Endothelial Cell PAI-1 Assay

96 well tissue culture plates were prepared with 1104 human endothelial cells (HUVEC) per well in Clonetics' Endothelial Cell Growth Medium (EGM) supplemented with 2% FBS. Following incubation overnight at 37-- C., the medium was replaced with serum-free medium (DMEM/F-12 medium, 20 mM-HEPES, pH 7.5, 50 μg/ml gentamicin, 1 μg/ml human transferrin and 1 μg/ml bovine insulin) with or without compound 1, (where R1 and R2 are hydroxy, and R3 is ##STR3## and with or without 1 nM IL-1 beta. Following incubation overnight at 37-- C., samples of culture medium were assayed for secreted PAI-1 using the Imubind Plasma PAI-1 ELISA (American Diagnostic Inc. #822/1S).

Results

Human umbilical vein endothelial cells (HUVEC) were treated with compound 1 concurrent to the induction of PAI-1 with IL-1. In initial experiments with several lots of cells obtained from a commercial supplier (Clonetics), we found that not all lots were responsive to 17 beta estradiol, and were thus not used in experiments to determine the effect of compound 1 on PAI-1 secretion. As shown in Table 1, using an estrogen-responsive line, we observed that compound 1 (A preferred embodiment of this invention is 2-[4-[2-(1-piperidino)ethoxy]phenyl]-3-(4-hydroxyphenyl)-4-methyl-7-hydroxy-2H-1-benzopyran) significantly reduced the induction of PAI-1 by IL-1-at a concentration of 1 nM. These data demonstrate that compound 1 is a potent inhibitor of the induction of PAI-1 from activated endothelial cells and should result in a cardioprotective effect, i.e. reduction in the incidence of cardiovascular events, due to enhancing fibrinolytic potential. Further the positive effect of compound 1 on reducing PAI-1 may provide for acute and chronic uses in conditions where elevated levels are associated with pathology or may be used to prevent such pathological conditions.

              TABLE 1______________________________________Effect of compound 1 on PAI-1 secretion from human  endothelial cells                PAI-1 Induction  Treatment % of IL-1 Control*______________________________________IL-1             100  IL-1 & 1nM compound 1 58 +/-4  IL-1 & 10nM compound 1 12 +/-6______________________________________ *(drug treated  control)/(Il1 treated  control)  100%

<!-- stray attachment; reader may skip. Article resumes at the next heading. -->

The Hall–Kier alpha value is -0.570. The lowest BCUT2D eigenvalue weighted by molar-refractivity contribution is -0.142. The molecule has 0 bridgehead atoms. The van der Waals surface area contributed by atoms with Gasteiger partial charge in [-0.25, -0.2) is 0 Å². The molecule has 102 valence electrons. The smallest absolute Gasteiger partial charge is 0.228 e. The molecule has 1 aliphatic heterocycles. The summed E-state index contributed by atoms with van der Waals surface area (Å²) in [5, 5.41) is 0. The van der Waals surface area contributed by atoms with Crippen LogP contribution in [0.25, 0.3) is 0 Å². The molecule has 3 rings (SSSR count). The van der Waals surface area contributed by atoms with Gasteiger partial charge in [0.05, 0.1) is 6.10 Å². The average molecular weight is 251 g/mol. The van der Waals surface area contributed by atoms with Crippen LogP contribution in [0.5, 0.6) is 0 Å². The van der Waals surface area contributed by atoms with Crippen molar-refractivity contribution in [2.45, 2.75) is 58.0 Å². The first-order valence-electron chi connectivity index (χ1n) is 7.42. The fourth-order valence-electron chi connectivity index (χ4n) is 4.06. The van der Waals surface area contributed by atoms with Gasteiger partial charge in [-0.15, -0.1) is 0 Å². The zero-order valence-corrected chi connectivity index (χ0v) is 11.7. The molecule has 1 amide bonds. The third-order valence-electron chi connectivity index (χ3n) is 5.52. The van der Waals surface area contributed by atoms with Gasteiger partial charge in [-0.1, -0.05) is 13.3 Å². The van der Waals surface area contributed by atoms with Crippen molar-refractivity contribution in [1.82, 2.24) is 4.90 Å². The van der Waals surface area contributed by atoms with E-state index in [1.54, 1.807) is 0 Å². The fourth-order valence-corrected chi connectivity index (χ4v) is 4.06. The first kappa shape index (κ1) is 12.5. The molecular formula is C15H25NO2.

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Non-Patent Citations
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Referenced by
Citing PatentFiling datePublication dateApplicantTitle
US7057086Feb 19, 2003Jun 6, 2006Vanderbilt UniversityTherapeutic methods employing PAI-1 inhibitors and transgenic non-human animal for screening candidate PAI-1 inhibitors
US8703810Jun 8, 2011Apr 22, 2014Seragon Pharmaceuticals, Inc.Estrogen receptor modulators and uses thereof
US9018244Dec 17, 2012Apr 28, 2015Olema Pharmaceuticals, Inc.Benzopyran compounds, compositions and uses thereof
US9078871Dec 20, 2013Jul 14, 2015Seragon Pharmaceuticals, Inc.Estrogen receptor modulators and uses thereof
US9187460Dec 14, 2012Nov 17, 2015Seragon Pharmaceuticals, Inc.Estrogen receptor modulators and uses thereof
US9193714Dec 14, 2012Nov 24, 2015Seragon Pharmaceuticals, Inc.Fluorinated estrogen receptor modulators and uses thereof
US20030217371 *Feb 19, 2003Nov 20, 2003Vanderbilt UniversityTherapeutic methods employing PAI-1 inhibitors and transgenic non-human animal for screening candidate PAI-1 inhibitors
US20060058369 *Jun 29, 2005Mar 16, 2006Vanderbilt UniversityTherapeutic methods employing PAI-1 inhibitors and transgenic non-human animal for screening candidate PAI-1 inhibitors
EP1485709A1 *Feb 19, 2003Dec 15, 2004Vanderbilt UniversityTherapeutic methods employing pai-1 inhibitors and transgenic non-human animal for screening candidate pai-1 inhibitors
EP1485709A4 *Feb 19, 2003Sep 21, 2005Univ VanderbiltTherapeutic methods employing pai-1 inhibitors and transgenic non-human animal for screening candidate pai-1 inhibitors
WO2007005443A2 *Jun 28, 2006Jan 11, 2007Vanderbilt UniversityTherapeutic methods employing pai-1 inhibitors and transgenic non-human animal for screening candidate pai-1 inhibitors
WO2007005443A3 *Jun 28, 2006Apr 9, 2009Mesut ErenTherapeutic methods employing pai-1 inhibitors and transgenic non-human animal for screening candidate pai-1 inhibitors
Classifications
U.S. Classification424/451, 424/464, 514/882, 514/456, 514/453
International ClassificationA61K31/4025, A61K9/20, A61K9/00, A61K9/48, A61K47/36, A61K31/453
Cooperative ClassificationY10S514/882, A61K9/2059, A61K31/453, A61K47/36, A61K31/4025, A61K9/4866, A61K9/0095
European ClassificationA61K9/20H6F4, A61K9/48H6, A61K9/00Z6, A61K31/453, A61K31/4025
Legal Events
DateCodeEventDescription
Jun 10, 1999ASAssignment
Owner name: ELI LILLY AND COMPANY, INDIANA
Free format text: ASSIGNMENT OF ASSIGNORS INTEREST;ASSIGNORS:BERG, DAVID THOMPSON;CULLINAN, GEORGE JOSEPH;GRINNELL, BRIAN WILLIAM;AND OTHERS;REEL/FRAME:010020/0495
Effective date: 19970609
Mar 31, 2003FPAYFee payment
Year of fee payment: 4
May 28, 2003REMIMaintenance fee reminder mailed
May 30, 2007REMIMaintenance fee reminder mailed
Nov 9, 2007LAPSLapse for failure to pay maintenance fees
Jan 1, 2008FPExpired due to failure to pay maintenance fee
Effective date: 20071109